BOC looks to re-evaluate options for Kaliseum funding

By: 
Dennis Mansfield, Contributing Writer

Photo by Dennis Mansfield

The Kalkaska County Board of Commissioners hosted a special meeting May 13 to discuss what to do less than a week after a majority of voters defeated a 20-year, 1.5-mill proposal in a special election Tuesday, May 7. The lone ballot proposal before voters countywide garnered only 1,549 “yes” votes against 2,063 “no” votes.

 

KALKASKA – Plans by Kalkaska County officials to renovate and upgrade the aging Kaliseum Recreation Complex might have hit a roadblock last week, with voters defeating a proposed funding request, but the Kalkaska County Board of Commissioners and supporters of the county-owned facility have yet to waive the white flag of surrender.

Commissioners hosted a special meeting to discuss what to do less than a week after a majority of voters said “no” to a 20-year, 1.5-mill proposal in a special election Tuesday, May 7. The lone ballot proposal before voters countywide garnered only 1,549 “yes” votes against 2,063 “no” votes.

The timing of the special meeting May 13 at the Kaliseum was key, as commissioners would have had to re-approve language Monday night in order for it to appear on the Aug. 6 ballot.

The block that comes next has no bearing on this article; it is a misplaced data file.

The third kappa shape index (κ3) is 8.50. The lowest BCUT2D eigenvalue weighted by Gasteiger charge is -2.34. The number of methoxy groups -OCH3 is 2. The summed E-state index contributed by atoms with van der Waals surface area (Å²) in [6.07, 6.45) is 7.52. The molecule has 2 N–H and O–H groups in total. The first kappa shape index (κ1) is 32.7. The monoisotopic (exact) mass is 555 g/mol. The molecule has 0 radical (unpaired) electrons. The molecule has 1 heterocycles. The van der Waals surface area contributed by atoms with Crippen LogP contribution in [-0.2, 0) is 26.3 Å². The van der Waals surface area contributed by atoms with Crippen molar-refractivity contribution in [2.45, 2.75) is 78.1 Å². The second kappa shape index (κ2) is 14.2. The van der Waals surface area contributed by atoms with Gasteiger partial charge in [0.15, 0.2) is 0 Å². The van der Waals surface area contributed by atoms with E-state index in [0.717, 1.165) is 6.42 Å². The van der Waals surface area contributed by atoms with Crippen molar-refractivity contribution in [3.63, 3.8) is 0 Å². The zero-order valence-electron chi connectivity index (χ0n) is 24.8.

According to District No. 3 Commissioner Kohn Fisher, chairman of the county board, commissioners instead reached a consensus on a second option. That was to re-evaluate whether to place a funding request on the Nov. 5 ballot, as well as exploring other potential avenues to pay for millions in needed repairs.

County officials closed the Kaliseum’s pool area in mid-September 2018, after a fastener fell from the ceiling/roof. Fisher said it could cost between $650,000 to $850,000 to fix the roof and other structural issues to re-open the pool, a price tag currently not within the county board’s budget.

Without the needed funding, the pool area will reportedly remain closed.

“You can’t risk it,” Fisher added. “I wouldn’t put people in there.”

The ballot proposal defeated in the May 7 special election would have raised over $28 million to overhaul and upgrade mechanical equipment at the county-owned facility, as well as for renovations, maintenance and operational funding over the two decades of the proposed tax levy.

But, the proposal was rejected in 10 of 12 voting districts. Kalkaska Township was the lone district in which the ballot proposal passed, 606 to 401. And, it was a draw in Oliver Township, with 32 votes cast in support of the issue against 32 “no” votes.

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